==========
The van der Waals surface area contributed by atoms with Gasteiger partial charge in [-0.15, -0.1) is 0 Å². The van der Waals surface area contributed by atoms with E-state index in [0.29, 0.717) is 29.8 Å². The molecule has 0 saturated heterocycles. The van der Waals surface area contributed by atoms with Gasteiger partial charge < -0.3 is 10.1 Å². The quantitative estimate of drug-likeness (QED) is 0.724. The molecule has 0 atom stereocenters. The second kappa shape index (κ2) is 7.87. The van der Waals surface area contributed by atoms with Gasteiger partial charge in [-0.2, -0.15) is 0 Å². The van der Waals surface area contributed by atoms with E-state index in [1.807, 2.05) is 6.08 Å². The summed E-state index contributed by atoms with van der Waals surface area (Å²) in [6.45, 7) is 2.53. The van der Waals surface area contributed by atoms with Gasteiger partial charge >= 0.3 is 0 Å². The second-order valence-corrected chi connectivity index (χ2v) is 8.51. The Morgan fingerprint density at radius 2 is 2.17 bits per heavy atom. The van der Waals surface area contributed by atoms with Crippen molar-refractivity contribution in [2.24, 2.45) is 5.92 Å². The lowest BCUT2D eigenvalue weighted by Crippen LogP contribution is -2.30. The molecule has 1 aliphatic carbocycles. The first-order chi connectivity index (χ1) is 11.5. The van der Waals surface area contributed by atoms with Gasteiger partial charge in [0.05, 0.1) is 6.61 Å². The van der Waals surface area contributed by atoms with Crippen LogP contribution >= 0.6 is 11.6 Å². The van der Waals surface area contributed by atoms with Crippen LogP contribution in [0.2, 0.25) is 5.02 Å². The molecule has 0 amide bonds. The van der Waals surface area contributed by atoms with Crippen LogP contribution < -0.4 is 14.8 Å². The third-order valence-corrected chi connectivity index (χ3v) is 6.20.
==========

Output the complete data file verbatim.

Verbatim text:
The van der Waals surface area contributed by atoms with Gasteiger partial charge in [-0.15, -0.1) is 0 Å². The van der Waals surface area contributed by atoms with E-state index in [0.29, 0.717) is 29.8 Å². The molecule has 0 saturated heterocycles. The van der Waals surface area contributed by atoms with Gasteiger partial charge < -0.3 is 10.1 Å². The quantitative estimate of drug-likeness (QED) is 0.724. The molecule has 0 atom stereocenters. The second kappa shape index (κ2) is 7.87. The van der Waals surface area contributed by atoms with Gasteiger partial charge in [-0.2, -0.15) is 0 Å². The van der Waals surface area contributed by atoms with E-state index in [1.807, 2.05) is 6.08 Å². The summed E-state index contributed by atoms with van der Waals surface area (Å²) in [6.45, 7) is 2.53. The van der Waals surface area contributed by atoms with Gasteiger partial charge >= 0.3 is 0 Å². The second-order valence-corrected chi connectivity index (χ2v) is 8.51. The Morgan fingerprint density at radius 2 is 2.17 bits per heavy atom. The van der Waals surface area contributed by atoms with Crippen molar-refractivity contribution in [2.24, 2.45) is 5.92 Å². The lowest BCUT2D eigenvalue weighted by Crippen LogP contribution is -2.30. The molecule has 1 aliphatic carbocycles. The first-order chi connectivity index (χ1) is 11.5. The van der Waals surface area contributed by atoms with Gasteiger partial charge in [0.05, 0.1) is 6.61 Å². The van der Waals surface area contributed by atoms with Crippen LogP contribution >= 0.6 is 11.6 Å². The van der Waals surface area contributed by atoms with Crippen LogP contribution in [0.2, 0.25) is 5.02 Å². The molecule has 0 amide bonds. The van der Waals surface area contributed by atoms with Crippen LogP contribution < -0.4 is 14.8 Å². The third-order valence-corrected chi connectivity index (χ3v) is 6.20.